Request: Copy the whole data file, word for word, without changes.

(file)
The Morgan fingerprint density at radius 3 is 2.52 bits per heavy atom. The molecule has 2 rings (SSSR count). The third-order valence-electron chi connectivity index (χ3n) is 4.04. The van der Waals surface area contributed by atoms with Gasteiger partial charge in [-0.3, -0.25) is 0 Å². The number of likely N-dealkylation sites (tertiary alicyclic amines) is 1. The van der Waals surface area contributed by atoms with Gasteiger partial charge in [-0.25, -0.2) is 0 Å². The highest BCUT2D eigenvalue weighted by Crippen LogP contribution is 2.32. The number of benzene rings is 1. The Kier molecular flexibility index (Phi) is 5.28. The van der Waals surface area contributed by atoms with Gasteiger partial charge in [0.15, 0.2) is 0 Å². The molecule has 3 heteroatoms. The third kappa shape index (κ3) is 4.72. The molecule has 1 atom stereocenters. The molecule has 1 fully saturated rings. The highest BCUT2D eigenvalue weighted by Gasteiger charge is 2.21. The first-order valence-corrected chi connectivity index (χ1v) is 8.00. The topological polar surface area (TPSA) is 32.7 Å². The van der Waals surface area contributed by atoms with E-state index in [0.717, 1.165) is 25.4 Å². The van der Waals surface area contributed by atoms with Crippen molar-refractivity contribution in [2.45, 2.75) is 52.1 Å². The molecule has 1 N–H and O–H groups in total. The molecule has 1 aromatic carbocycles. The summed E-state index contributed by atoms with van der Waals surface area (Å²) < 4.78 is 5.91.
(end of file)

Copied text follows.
The Morgan fingerprint density at radius 3 is 2.52 bits per heavy atom. The molecule has 2 rings (SSSR count). The third-order valence-electron chi connectivity index (χ3n) is 4.04. The van der Waals surface area contributed by atoms with Gasteiger partial charge in [-0.3, -0.25) is 0 Å². The number of likely N-dealkylation sites (tertiary alicyclic amines) is 1. The van der Waals surface area contributed by atoms with Gasteiger partial charge in [-0.25, -0.2) is 0 Å². The highest BCUT2D eigenvalue weighted by Crippen LogP contribution is 2.32. The number of benzene rings is 1. The Kier molecular flexibility index (Phi) is 5.28. The van der Waals surface area contributed by atoms with Gasteiger partial charge in [0.15, 0.2) is 0 Å². The molecule has 3 heteroatoms. The third kappa shape index (κ3) is 4.72. The molecule has 1 atom stereocenters. The molecule has 1 fully saturated rings. The highest BCUT2D eigenvalue weighted by Gasteiger charge is 2.21. The first-order valence-corrected chi connectivity index (χ1v) is 8.00. The topological polar surface area (TPSA) is 32.7 Å². The van der Waals surface area contributed by atoms with E-state index in [0.717, 1.165) is 25.4 Å². The van der Waals surface area contributed by atoms with Crippen molar-refractivity contribution in [2.45, 2.75) is 52.1 Å². The molecule has 1 N–H and O–H groups in total. The molecule has 1 aromatic carbocycles. The summed E-state index contributed by atoms with van der Waals surface area (Å²) < 4.78 is 5.91.